Former Cal middle-distance running star and East Bay resident David Torrence has cleared a huge obstacle in his quest for a spot in the London Olympics.
Torrence, 26, achieved the Olympic “A” qualifying standard in the 1,500 meters on Friday, clocking a time of 3 minutes, 35.41 seconds at the Occidental College High-Performance Meet in Los Angeles.
Torrence needed to run faster than 3:35.50 to get the “A” mark, which means that he now qualifies for London if he secures a top-3 finish in the event at the U.S. trials next month in Eugene.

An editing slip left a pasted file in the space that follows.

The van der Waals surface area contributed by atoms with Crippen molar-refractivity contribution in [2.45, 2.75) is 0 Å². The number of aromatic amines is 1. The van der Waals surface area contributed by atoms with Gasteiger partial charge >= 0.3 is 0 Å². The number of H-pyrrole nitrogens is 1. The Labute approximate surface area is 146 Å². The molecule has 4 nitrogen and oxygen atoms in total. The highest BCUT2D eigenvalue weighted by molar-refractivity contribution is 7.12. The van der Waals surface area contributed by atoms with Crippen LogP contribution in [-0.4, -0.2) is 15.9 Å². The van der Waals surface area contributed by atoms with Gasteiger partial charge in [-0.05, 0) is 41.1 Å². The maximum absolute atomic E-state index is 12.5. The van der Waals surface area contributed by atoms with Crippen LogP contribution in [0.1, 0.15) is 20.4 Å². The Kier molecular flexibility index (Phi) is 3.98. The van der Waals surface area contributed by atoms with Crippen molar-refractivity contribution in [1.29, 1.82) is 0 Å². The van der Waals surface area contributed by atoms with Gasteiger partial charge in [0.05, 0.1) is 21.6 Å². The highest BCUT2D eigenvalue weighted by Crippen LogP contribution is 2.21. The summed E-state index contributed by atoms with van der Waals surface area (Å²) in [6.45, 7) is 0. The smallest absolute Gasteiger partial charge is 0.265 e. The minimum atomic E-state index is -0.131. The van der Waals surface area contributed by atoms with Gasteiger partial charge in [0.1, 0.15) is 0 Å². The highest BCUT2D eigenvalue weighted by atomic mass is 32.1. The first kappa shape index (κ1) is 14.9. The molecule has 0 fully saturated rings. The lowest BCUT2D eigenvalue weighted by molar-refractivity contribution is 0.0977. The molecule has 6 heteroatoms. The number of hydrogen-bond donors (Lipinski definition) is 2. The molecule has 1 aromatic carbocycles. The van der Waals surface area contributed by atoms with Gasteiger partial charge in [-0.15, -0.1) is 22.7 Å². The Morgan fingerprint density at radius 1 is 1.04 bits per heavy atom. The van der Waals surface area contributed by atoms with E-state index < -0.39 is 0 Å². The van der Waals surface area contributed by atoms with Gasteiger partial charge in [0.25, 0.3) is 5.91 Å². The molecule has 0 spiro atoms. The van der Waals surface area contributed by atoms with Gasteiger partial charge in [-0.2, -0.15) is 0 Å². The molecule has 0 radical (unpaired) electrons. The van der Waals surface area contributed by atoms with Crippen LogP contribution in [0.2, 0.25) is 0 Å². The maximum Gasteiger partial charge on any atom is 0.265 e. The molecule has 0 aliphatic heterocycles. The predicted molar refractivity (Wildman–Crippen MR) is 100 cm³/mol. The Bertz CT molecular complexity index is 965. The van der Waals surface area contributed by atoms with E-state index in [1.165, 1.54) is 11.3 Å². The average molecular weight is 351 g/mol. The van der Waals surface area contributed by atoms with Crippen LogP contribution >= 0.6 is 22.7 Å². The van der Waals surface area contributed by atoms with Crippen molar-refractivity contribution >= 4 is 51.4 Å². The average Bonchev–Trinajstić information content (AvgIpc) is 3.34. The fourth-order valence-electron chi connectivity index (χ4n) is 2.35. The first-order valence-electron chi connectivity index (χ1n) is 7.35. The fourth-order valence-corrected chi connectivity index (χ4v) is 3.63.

It’s a big deal, because often events such as the 1,500 become slower, tactical races at the trials as athlete compete for positions more than times. So getting the “A” standard at the trials is less likely. Now it’s out of the way for Torrence.
For those who don’t pay attention to track, his 1,500 time translates to 3:52.64 for the mile. Pretty fast.
Torrence burst onto the scene as a Cal junior in 2007 when he ran 3:58.62 to break Don Bowden’s 50-year-old school record in the mile. In 1957, Bowden became the first American to break the 4-minute mile.